Cambodia - Government

Cambodia was a constitutional monarchy from 6 May 1947 until 9 October 1970, when Marshal Lon Nol formally established the Khmer Republic. On 30 April 1972, a new constitution was passed by a national referendum. It provided for a directly elected president and a bicameral legislature consisting of an elective 126-member National Assembly and 40-member Senate. Upon the surrender of the Lon Nol government to insurgent forces on 17 April 1975, rule by the Royal Government of National Union of Kampuchea (Gouvernment Royal de l'Union Nationale de Kampuchea—GRUNK) was installed in Phnom Penh, with Prince Norodom Sihanouk as titular head of state. A new constitution, effective 5 January 1976, provided for a unicameral, 250-member People's Assembly, elected for a five-year term by universal suffrage of citizens over age 18. The PRK government, installed in January 1979, enacted a new constitution in June 1981. Under this constitution, an elected National Assembly was the supreme organ of state power; it was headed by a 7-member Council of State, which the Assembly elected from among its own members.

On 23 October 1991 the UN peace accord was signed by Cambodia's four factions. From May 23–28, 1993 a six-day election, the first multiparty election in more than 20 years, was held to determine the 120 members of the National Assembly. FUNCINPEC took 45.5% of the votes amounting to 58 seats in the assembly; the Cambodian People's Party (CPP), formerly the Kampuchean People's Revolutionary Party (KPRP), received 38.2% of the votes equaling 51 assembly seats; and Buddhist Liberal Democratic Party (BLDP) had 3% of the votes giving them 10 seats; and Moulinaka (Movement for the Liberation of Kampuchea, a pro-Sihanouk group formed in 1979 by Kong Sileah, considered an offshoot of FUNCINPEC) took one seat. This newly elected National Assembly was authorized to draft a constitution. In June 1993 FUNCINPEC and the Cambodian People's Party agreed to joint control of the defense and interior ministries, while FUNCINPEC controlled the foreign and finance ministries; Hun Sen and Prince Ranariddh served as co-chairmen of the interim government. The National Assembly ratified a new constitution on 21 September 1993. The monarchy was reestablished and commitments to liberal democracy, the rule of law, and women's rights were included. Prince Norodom Sihanouk ratified the constitution and again became King of Cambodia. The government of the State of Cambodia was an extremely fragile coalition after the elections, with enormous rivalries between Hun Sen's CPP, and Ranariddh's FUNCINPEC, as well as opposition from Sam Rainsy's unrecognized Khmer Nation Party. Much of the tension centered on attempts to win over factions of the Khmer Rouge, which were "coming out of the cold" en masse, their fighters and votes up for grabs by the rival political parties. In July 1997 Hun Sen's forces defeated FUNCINPEC in a brief but violent coup d'etat. In 1998, the number of seats in the National Assembly was increased to 122. July 1998's national election legitimized Hun Sen's CPP dominance of the nation, but FUNCINPEC won a high percentage of seats as well, and Ranariddh became Speaker of the National Assembly. The CPP took 64 seats, FUNCINPEC held 43, and the Sam Rainsy Party (SRP) took 15 seats in the National Assembly.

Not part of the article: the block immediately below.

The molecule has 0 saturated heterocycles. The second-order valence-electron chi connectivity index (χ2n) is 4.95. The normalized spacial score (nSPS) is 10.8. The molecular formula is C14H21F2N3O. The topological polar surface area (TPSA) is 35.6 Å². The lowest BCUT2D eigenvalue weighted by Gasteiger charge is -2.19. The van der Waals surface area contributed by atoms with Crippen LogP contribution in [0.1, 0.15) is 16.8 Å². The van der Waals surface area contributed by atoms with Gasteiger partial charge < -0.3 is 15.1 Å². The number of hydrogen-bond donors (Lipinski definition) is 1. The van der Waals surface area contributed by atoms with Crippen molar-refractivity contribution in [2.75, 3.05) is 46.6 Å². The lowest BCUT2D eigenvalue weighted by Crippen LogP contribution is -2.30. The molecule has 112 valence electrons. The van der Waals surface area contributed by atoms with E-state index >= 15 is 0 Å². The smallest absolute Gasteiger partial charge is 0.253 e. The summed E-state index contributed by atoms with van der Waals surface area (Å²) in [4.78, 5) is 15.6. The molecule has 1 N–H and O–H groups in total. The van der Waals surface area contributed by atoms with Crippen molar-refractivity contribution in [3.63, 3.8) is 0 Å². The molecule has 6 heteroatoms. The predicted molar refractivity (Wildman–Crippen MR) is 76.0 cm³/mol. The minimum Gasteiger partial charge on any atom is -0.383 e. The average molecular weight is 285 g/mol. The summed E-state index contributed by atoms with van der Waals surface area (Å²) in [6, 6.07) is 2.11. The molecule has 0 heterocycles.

In March 1999, amendments to Cambodia's 1993 constitution allowed the formation of an unelected 61-seat Senate. Two Senate seats are appointed by the king, two elected by the National Assembly, and 57 are elected by "functional constituencies." Members serve five-year terms. Parliamentary elections were set for 27 July 2003.

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